Ontario’s retirement homes are well regulated, safe and welcoming. Unfortunately this also renders vacancy rates relatively low. Over the last few years, the vacancy rate has dropped to about 13-14 percent. Due to low vacancy rates, you or your loved one may have to spend time on a wait-list before being accepted.
Certain factors will inform the length of wait times:
Choosing a retirement home is a big decision that requires thought and pre-planning, but it doesn’t have to be stressful. Unfortunately, some families wait until a time of crisis before considering moving into a retirement home. It is important to consider all your options before an emergency in order to get your priorities and finances in order and make the process of choosing a retirement home easier for you and your loved one(s).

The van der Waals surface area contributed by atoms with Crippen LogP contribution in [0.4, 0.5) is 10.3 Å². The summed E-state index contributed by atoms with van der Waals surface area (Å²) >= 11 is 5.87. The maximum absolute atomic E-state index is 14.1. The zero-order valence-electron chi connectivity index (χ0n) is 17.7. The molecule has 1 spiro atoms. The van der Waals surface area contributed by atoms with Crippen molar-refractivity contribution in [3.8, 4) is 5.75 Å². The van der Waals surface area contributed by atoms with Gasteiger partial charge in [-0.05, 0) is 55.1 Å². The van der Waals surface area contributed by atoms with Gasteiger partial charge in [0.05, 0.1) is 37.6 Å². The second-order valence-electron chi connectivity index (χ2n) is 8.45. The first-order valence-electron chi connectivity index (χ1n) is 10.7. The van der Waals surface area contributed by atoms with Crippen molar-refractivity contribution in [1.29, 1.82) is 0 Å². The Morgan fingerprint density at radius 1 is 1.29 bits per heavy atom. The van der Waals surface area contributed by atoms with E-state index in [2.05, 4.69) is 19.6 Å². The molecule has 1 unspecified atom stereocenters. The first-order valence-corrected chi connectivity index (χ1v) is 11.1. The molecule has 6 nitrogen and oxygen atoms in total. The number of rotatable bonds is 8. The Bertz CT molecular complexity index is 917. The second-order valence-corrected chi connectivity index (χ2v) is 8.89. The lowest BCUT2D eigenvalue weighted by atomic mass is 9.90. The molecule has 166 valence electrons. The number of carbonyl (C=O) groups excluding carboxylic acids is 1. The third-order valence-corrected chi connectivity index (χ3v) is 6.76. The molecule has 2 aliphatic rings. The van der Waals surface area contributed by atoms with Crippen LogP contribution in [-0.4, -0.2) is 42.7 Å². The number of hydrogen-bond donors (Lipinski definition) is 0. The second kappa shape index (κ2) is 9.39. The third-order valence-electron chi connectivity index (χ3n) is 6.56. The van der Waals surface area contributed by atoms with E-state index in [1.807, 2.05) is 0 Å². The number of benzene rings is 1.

You need to first think about:
Use our retirement calculator to get a better idea of what you can afford, or visit our page on choosing a retirement home for more information about what questions you should ask yourself. Once you have determined your needs, sorted out your finances and narrowed down your location the next step is to start contacting and touring retirement residences, which will help you create a shortlist. Some retirement residences even allow you to stay overnight to get a feel for what living in the community would be like. Remember to ask questions when touring retirement homes! For a helpful guide on how to ensure that the home can grow with your needs as your activity, medical and financial circumstances change, download our eBook on the ultimate retirement tour guide (link). Start creating your shortlist today by using our advanced search or contact the residences above to begin your search.